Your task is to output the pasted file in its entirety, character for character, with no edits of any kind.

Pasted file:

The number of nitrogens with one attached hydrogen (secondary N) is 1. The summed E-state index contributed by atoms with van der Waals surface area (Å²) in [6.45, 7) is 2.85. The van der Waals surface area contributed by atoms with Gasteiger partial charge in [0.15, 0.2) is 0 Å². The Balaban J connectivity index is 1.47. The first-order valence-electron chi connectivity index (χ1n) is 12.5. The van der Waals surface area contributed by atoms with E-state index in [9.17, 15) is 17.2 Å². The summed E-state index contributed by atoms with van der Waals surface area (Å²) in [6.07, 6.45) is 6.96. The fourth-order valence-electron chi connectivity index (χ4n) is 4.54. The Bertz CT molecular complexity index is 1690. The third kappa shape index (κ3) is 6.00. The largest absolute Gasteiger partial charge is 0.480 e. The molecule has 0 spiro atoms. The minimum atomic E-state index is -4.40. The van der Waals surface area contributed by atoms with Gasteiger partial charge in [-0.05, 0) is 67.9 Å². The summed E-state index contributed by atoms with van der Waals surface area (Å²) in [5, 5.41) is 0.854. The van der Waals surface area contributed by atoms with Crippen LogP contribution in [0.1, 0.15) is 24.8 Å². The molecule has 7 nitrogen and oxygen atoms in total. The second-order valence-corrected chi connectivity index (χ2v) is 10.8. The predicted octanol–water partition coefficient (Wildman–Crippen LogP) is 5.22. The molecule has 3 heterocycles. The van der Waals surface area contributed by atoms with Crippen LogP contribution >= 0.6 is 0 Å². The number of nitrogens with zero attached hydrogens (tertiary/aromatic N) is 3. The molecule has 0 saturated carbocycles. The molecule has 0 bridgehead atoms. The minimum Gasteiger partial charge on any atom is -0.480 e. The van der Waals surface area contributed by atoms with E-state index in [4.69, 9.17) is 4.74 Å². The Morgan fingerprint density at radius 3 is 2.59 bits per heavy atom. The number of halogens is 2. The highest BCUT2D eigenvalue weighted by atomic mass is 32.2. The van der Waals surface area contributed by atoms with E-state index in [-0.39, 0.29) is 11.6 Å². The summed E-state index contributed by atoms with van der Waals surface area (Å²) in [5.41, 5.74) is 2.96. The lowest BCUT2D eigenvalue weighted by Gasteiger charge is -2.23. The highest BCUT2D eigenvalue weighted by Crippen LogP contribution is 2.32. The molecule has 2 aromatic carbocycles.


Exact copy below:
The number of nitrogens with one attached hydrogen (secondary N) is 1. The summed E-state index contributed by atoms with van der Waals surface area (Å²) in [6.45, 7) is 2.85. The van der Waals surface area contributed by atoms with Gasteiger partial charge in [0.15, 0.2) is 0 Å². The Balaban J connectivity index is 1.47. The first-order valence-electron chi connectivity index (χ1n) is 12.5. The van der Waals surface area contributed by atoms with E-state index in [9.17, 15) is 17.2 Å². The summed E-state index contributed by atoms with van der Waals surface area (Å²) in [6.07, 6.45) is 6.96. The fourth-order valence-electron chi connectivity index (χ4n) is 4.54. The Bertz CT molecular complexity index is 1690. The third kappa shape index (κ3) is 6.00. The largest absolute Gasteiger partial charge is 0.480 e. The molecule has 0 spiro atoms. The minimum atomic E-state index is -4.40. The van der Waals surface area contributed by atoms with Gasteiger partial charge in [-0.05, 0) is 67.9 Å². The summed E-state index contributed by atoms with van der Waals surface area (Å²) in [5, 5.41) is 0.854. The van der Waals surface area contributed by atoms with Crippen LogP contribution in [0.1, 0.15) is 24.8 Å². The molecule has 7 nitrogen and oxygen atoms in total. The second-order valence-corrected chi connectivity index (χ2v) is 10.8. The predicted octanol–water partition coefficient (Wildman–Crippen LogP) is 5.22. The molecule has 3 heterocycles. The van der Waals surface area contributed by atoms with Crippen LogP contribution >= 0.6 is 0 Å². The number of nitrogens with zero attached hydrogens (tertiary/aromatic N) is 3. The molecule has 0 saturated carbocycles. The molecule has 0 bridgehead atoms. The minimum Gasteiger partial charge on any atom is -0.480 e. The van der Waals surface area contributed by atoms with E-state index in [4.69, 9.17) is 4.74 Å². The Morgan fingerprint density at radius 3 is 2.59 bits per heavy atom. The number of halogens is 2. The highest BCUT2D eigenvalue weighted by atomic mass is 32.2. The van der Waals surface area contributed by atoms with E-state index in [-0.39, 0.29) is 11.6 Å². The summed E-state index contributed by atoms with van der Waals surface area (Å²) in [5.41, 5.74) is 2.96. The lowest BCUT2D eigenvalue weighted by Gasteiger charge is -2.23. The highest BCUT2D eigenvalue weighted by Crippen LogP contribution is 2.32. The molecule has 2 aromatic carbocycles.